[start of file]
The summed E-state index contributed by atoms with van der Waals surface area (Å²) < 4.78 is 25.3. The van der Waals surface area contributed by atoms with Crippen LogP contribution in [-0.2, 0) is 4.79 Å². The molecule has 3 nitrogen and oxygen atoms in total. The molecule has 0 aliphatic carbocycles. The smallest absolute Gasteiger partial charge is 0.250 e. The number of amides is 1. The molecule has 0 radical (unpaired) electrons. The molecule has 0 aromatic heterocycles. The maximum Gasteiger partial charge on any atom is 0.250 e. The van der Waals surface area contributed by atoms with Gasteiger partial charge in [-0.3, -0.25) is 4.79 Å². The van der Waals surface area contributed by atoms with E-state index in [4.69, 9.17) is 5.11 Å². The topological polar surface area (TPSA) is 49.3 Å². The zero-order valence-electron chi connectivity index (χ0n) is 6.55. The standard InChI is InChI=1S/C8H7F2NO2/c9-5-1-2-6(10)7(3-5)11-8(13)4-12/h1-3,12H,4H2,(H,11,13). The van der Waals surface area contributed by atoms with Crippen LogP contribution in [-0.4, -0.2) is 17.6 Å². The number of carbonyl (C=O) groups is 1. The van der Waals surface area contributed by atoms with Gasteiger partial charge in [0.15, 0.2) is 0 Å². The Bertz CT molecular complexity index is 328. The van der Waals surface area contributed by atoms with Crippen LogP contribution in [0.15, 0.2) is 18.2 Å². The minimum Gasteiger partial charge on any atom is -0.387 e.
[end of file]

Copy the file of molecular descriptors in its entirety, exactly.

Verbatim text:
The summed E-state index contributed by atoms with van der Waals surface area (Å²) < 4.78 is 25.3. The van der Waals surface area contributed by atoms with Crippen LogP contribution in [-0.2, 0) is 4.79 Å². The molecule has 3 nitrogen and oxygen atoms in total. The molecule has 0 aliphatic carbocycles. The smallest absolute Gasteiger partial charge is 0.250 e. The number of amides is 1. The molecule has 0 radical (unpaired) electrons. The molecule has 0 aromatic heterocycles. The maximum Gasteiger partial charge on any atom is 0.250 e. The van der Waals surface area contributed by atoms with Gasteiger partial charge in [-0.3, -0.25) is 4.79 Å². The van der Waals surface area contributed by atoms with E-state index in [4.69, 9.17) is 5.11 Å². The topological polar surface area (TPSA) is 49.3 Å². The zero-order valence-electron chi connectivity index (χ0n) is 6.55. The standard InChI is InChI=1S/C8H7F2NO2/c9-5-1-2-6(10)7(3-5)11-8(13)4-12/h1-3,12H,4H2,(H,11,13). The van der Waals surface area contributed by atoms with Crippen LogP contribution in [-0.4, -0.2) is 17.6 Å². The number of carbonyl (C=O) groups is 1. The van der Waals surface area contributed by atoms with Gasteiger partial charge in [0.15, 0.2) is 0 Å². The Bertz CT molecular complexity index is 328. The van der Waals surface area contributed by atoms with Crippen LogP contribution in [0.15, 0.2) is 18.2 Å². The minimum Gasteiger partial charge on any atom is -0.387 e.